According to Ted Blom, OUTA’s Portfolio Director for Energy, the New Energy Efficiency Gazette (Notice 948 of 2016), which maps out a comprehensive energy strategy for the next fifteen years, was published at 23h00 on Friday 23 December 2016. The public has been given thirty days to comment on the gazette. “OUTA feels that by publishing a gazette for comment in the heart of the summer holidays, and then to only provide society with 30 days to comment thereon, is unacceptable. In our opinion, government could be accused of trying to sneak this document past the unsuspecting taxpayers, and that the haste of the gazette may be linked to the unexplained haste to pave the way to add nuclear to South Africa’s future energy mix,” says Blom
The Gazette seeks to establish a blueprint on energy consumption for the next generation up to 2030, and within its plan lies stringent regulation pertaining to energy consumption and punitive charges or levies for those who do not comply to thresholds set. “While OUTA completely agrees that we need an energy efficiency strategy, we are concerned that the Department of Energy has not factored in all the variables when compiling this document. It is based upon energy consumption between 2000 and 2012, with critical data for the last four years not taken into account.”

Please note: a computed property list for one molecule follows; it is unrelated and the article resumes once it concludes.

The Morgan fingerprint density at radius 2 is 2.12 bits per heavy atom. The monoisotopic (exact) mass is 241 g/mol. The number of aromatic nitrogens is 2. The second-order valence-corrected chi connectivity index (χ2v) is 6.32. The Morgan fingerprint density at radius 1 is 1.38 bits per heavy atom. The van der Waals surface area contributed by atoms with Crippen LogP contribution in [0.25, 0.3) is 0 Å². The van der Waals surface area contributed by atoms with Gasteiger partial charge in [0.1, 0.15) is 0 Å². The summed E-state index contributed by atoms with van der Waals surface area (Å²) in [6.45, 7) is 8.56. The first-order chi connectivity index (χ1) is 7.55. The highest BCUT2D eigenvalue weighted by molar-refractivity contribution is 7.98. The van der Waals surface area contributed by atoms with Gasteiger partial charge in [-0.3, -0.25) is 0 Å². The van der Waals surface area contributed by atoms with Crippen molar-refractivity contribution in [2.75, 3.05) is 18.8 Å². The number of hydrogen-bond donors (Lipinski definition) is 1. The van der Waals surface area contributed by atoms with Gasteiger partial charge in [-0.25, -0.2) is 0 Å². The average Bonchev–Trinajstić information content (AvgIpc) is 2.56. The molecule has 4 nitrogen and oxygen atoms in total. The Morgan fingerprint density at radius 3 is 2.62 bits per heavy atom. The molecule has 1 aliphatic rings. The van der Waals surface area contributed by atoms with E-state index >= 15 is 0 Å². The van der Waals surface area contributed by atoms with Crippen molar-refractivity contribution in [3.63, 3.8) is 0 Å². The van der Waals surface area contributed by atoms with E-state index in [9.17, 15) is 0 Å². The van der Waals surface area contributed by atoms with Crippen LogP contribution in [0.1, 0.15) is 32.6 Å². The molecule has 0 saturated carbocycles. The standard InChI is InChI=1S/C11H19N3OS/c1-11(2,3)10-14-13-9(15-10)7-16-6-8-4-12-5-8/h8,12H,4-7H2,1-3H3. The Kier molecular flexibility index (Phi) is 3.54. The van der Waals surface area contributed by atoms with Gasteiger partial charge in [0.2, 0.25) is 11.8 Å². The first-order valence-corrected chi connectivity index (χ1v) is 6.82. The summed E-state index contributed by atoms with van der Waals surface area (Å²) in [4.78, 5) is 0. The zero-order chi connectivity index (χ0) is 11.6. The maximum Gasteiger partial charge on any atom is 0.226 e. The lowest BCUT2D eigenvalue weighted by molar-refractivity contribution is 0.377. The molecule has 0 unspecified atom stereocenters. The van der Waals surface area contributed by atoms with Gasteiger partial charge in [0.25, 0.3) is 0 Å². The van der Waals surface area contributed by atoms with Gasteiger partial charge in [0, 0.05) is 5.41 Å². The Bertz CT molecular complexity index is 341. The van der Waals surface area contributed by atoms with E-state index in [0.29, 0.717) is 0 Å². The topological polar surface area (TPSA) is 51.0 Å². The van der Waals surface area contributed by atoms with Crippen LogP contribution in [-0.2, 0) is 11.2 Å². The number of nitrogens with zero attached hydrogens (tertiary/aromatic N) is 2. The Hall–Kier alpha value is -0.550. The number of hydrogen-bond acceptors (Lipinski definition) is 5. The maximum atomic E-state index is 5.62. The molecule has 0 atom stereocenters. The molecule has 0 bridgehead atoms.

Should the Gazette be promulgated in its current form, it will impact negatively on the South African economy, as it will lead to higher electricity and fuel prices. “This, in turn, will lead to unnecessary increases in the cost of business and living in South Africa and will thus adversely affect South Africa’s business competitiveness.”
The current blueprint also contradicts government’s own National Development Plan (NDP) and flies in the face of various statements made by government officials on related to minerals beneficiation and job growth. We believe that if this New Energy Efficiency strategy as gazetted goes unchanged, could mean the loss of thousands of mining and other industry jobs, thereby further undermining our economic growth.”
In addition to the timing and procedural issues, OUTA’s research has also highlighted highly suspicious assumptions and conclusions incorporated into the document’s founding statements.
“OUTA has moved to procure professional input to evaluate the roots and rationale of the Gazette, along with the impact thereon due to a lack of updated economic information. The developmental trajectory of South Africa cannot be determined on the basis of fallible strategies drawing conclusions from data that is neither quantitatively, nor qualitatively sound and for OUTA or others in society to provide meaningful comments on the gazette, much more time is required to do so.”
OUTA has thus written to the Minister of Energy, requesting an extension of the comment period to 90 days after the finalisation of the IRP.”